Hundreds of farmers in the Indian states of Punjab and Haryana have blocked roads as they reenergise their protest against contentious farm laws.
Farmers, who have been camping at Delhi's borders since last November, want a repeal of the laws.
Several rounds of talks between farmer unions and the government have yielded no results.
The government says the laws will increase farmers' income, but unions see them as unfair and exploitative.
Prime Minister Narendra Modi has called the reforms a "watershed moment" for Indian agriculture. But farmer groups said contrary to promises that the laws will help improve farm incomes and increase productivity, they will in fact expose them to the vagaries of the free market and make them poorer.
Monday's call for a "bharat bandh", or nationwide strike, comes on the first anniversary of the laws' approval in parliament.
Major opposition parties, including the Congress, and several state governments have lent their support for the strike, which began at 06:00 local time (00:30 GMT) and is expected to last until 16:00 local time.
The Samyukta Kisan Morcha (SKM), an umbrella group of some 40 farmers' unions, had called for schools, colleges, workplaces and shops across the country to remain shut, but it said emergency services will be allowed to operate.
The southern state of Kerala has almost completely shut down, according to news reports, and there have been rallies and protests in other states. Traffic in Punjab, Haryana and on highways connecting Delhi to neighbouring states has been disrupted.
What exactly do the laws do?
Taken together, they will loosen rules around sale, pricing and storage of farm produce - rules that have protected India's farmers from the free market for decades.
They also allow private buyers to hoard essential commodities for future sales, which only government-authorised agents could do earlier; and they outline rules for contract farming, where farmers tailor their production to suit a specific buyer's demand.
One of the biggest changes is that farmers will be allowed to sell their produce at a market price directly to private players - agricultural businesses, supermarket chains and online grocers. Most Indian farmers currently sell the majority of their produce at government-controlled wholesale markets or mandis at assured floor prices.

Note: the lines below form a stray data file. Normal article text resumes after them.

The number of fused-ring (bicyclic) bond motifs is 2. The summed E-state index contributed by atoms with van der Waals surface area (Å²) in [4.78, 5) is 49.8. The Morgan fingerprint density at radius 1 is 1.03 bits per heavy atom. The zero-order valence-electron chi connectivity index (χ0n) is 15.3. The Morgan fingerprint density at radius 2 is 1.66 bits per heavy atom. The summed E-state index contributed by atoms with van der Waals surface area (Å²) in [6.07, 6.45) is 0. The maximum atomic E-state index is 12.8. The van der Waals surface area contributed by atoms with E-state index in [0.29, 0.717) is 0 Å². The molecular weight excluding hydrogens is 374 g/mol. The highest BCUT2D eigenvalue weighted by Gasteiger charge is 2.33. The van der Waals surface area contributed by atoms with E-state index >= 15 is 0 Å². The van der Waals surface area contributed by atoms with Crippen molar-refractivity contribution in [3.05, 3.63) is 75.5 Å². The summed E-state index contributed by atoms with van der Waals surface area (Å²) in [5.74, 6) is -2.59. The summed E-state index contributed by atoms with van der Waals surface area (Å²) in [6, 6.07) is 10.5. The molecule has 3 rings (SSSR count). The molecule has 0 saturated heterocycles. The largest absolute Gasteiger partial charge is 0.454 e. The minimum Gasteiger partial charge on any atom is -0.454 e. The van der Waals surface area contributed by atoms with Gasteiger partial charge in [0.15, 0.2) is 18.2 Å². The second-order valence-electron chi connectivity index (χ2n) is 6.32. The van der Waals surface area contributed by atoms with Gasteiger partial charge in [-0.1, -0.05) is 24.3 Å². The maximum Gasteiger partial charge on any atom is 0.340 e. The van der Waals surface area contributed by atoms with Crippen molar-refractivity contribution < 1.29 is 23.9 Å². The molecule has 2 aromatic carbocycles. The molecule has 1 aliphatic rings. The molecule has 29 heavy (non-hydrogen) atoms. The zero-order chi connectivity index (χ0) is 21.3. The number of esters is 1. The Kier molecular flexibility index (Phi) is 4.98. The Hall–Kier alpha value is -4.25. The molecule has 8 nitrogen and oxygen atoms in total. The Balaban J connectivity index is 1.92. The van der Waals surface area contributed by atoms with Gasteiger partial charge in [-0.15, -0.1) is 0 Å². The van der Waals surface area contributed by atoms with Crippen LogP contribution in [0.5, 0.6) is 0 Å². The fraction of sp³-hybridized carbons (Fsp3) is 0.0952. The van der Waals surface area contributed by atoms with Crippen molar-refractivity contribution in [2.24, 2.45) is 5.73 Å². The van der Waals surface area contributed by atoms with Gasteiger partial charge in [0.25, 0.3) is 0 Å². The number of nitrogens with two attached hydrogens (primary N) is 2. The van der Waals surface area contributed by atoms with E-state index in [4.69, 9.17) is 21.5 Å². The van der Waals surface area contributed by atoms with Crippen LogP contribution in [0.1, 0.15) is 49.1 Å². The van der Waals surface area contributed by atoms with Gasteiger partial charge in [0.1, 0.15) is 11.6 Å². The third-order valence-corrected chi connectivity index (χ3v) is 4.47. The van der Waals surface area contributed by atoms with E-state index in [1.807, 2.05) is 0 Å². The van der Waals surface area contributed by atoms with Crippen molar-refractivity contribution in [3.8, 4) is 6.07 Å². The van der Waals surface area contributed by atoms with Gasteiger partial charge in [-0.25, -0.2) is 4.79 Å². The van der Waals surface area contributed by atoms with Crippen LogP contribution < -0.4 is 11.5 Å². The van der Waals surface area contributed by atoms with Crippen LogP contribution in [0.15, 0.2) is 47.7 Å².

These markets are run by committees made up of farmers, often large land-owners, and traders or "commission agents" who act as middle men for brokering sales, organising storage and transport, or even financing deals.
It's a complex system underpinned by regulations, and a host of personal and business relationships.
The reforms, at least on paper, give farmers the option of selling outside of this so-called "mandi system".
So, what is the issue?
The issue is that it's unclear how this will play out in reality. For one, farmers can already sell to private players in many states but what these bills do is offer a national framework.
But farmers are mainly concerned that this will eventually lead to the end of wholesale markets and assured prices, leaving them with no back-up option. That is, if they are not satisfied with the price offered by a private buyer, they cannot return to the mandi or use it as a bargaining chip during negotiations.
Farmers stand next to a fire as they warm themselves on a cold winter morning at the site of a protest against new farm laws, at Singhu border, near New Delhi, India, image captionMore than half a million protesters have been camping outside Delhi
"First, farmers will feel attracted towards these private players, who will offer a better price for the produce. The government mandis will pack up meanwhile and after a few years, these players will start exploiting the farmers. That's what we fear," Multan Singh Rana, a farmer in the northern state of Punjab, said.
The government has said the mandi system will continue, and they will not withdraw the Minimum Support Price (MSP) they currently offer. But farmers are suspicious."This is a death warrant for small and marginalised farmers. This is aimed at destroying them by handing over agriculture and market to the big corporates. They want to snatch away our land. But we will not let them do this," Sukhdev Singh Kokri, a farmer, told BBC Punjabi last year.
The protests have been the strongest in Punjab and Haryana, where the mandi system is strong and the productivity is high - so only the government has been able to buy that volume of produce at a set price.
"Giving the freedom to the farmer to sell outside the mandi system, to whoever, is a welcome step, in unshackling the farmer," says economist Ajit Ranade.Farmers say the government's reforms will leave them worse off
"But you need the mandi system to coexist with private trading system. Perhaps the government needs to come out with a written law that they will not withdraw the MSP or the mandi system."
Other analysts also say that much greater reforms - in land use for instance - are needed to give private players any real clout.
India still has stringent laws around the sale and use of agricultural land, and high subsidies that protect farmers from market forces.So, why do India's farmers feel insecure?
On paper, India's farmers are recipients of generous subsidies and, often, even debt waivers. They are exempt from income tax and and receive assured prices from the government for 23 crops.
But farming in the country is not lucrative and hasn't been so for years. Most of India's farmers are small or marginal - more than half own less than one hectare of land. Few actually receive assured prices and most of them sell in the open market.
Although agriculture employs more than half the population, it accounts for less than a sixth of India's GDP. The reasons for this are numerous - from low yields to small and fragmented landholdings to lack of modern storage and infrastructure.